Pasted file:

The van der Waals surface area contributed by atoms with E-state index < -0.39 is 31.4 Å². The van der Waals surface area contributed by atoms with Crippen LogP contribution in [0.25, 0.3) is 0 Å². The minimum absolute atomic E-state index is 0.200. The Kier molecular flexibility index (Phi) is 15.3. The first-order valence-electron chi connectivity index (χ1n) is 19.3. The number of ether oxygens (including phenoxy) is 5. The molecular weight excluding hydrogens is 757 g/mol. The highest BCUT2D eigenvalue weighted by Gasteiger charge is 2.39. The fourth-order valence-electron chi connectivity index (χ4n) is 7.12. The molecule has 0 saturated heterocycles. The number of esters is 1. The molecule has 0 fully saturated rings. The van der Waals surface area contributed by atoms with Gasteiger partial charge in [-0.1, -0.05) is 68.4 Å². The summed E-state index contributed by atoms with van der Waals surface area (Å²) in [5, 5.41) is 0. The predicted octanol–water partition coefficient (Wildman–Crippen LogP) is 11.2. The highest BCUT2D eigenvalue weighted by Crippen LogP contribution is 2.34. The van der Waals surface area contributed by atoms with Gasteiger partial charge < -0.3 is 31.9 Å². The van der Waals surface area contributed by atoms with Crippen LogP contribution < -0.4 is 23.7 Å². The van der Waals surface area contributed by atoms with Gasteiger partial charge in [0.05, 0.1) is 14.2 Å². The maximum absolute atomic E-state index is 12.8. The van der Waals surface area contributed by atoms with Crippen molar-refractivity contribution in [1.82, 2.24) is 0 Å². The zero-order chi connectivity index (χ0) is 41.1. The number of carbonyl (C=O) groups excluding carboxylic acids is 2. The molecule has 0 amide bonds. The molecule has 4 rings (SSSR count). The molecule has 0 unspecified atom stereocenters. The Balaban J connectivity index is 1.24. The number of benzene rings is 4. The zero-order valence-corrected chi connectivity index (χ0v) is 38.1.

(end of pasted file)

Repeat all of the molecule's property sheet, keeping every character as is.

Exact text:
The van der Waals surface area contributed by atoms with E-state index < -0.39 is 31.4 Å². The van der Waals surface area contributed by atoms with Crippen LogP contribution in [0.25, 0.3) is 0 Å². The minimum absolute atomic E-state index is 0.200. The Kier molecular flexibility index (Phi) is 15.3. The first-order valence-electron chi connectivity index (χ1n) is 19.3. The number of ether oxygens (including phenoxy) is 5. The molecular weight excluding hydrogens is 757 g/mol. The highest BCUT2D eigenvalue weighted by Gasteiger charge is 2.39. The fourth-order valence-electron chi connectivity index (χ4n) is 7.12. The molecule has 0 saturated heterocycles. The number of esters is 1. The molecule has 0 fully saturated rings. The van der Waals surface area contributed by atoms with Gasteiger partial charge in [-0.1, -0.05) is 68.4 Å². The summed E-state index contributed by atoms with van der Waals surface area (Å²) in [5, 5.41) is 0. The predicted octanol–water partition coefficient (Wildman–Crippen LogP) is 11.2. The highest BCUT2D eigenvalue weighted by Crippen LogP contribution is 2.34. The van der Waals surface area contributed by atoms with Gasteiger partial charge < -0.3 is 31.9 Å². The van der Waals surface area contributed by atoms with Crippen LogP contribution < -0.4 is 23.7 Å². The van der Waals surface area contributed by atoms with Gasteiger partial charge in [0.05, 0.1) is 14.2 Å². The maximum absolute atomic E-state index is 12.8. The van der Waals surface area contributed by atoms with Crippen molar-refractivity contribution in [1.82, 2.24) is 0 Å². The zero-order chi connectivity index (χ0) is 41.1. The number of carbonyl (C=O) groups excluding carboxylic acids is 2. The molecule has 0 amide bonds. The molecule has 4 rings (SSSR count). The molecule has 0 unspecified atom stereocenters. The Balaban J connectivity index is 1.24. The number of benzene rings is 4. The zero-order valence-corrected chi connectivity index (χ0v) is 38.1.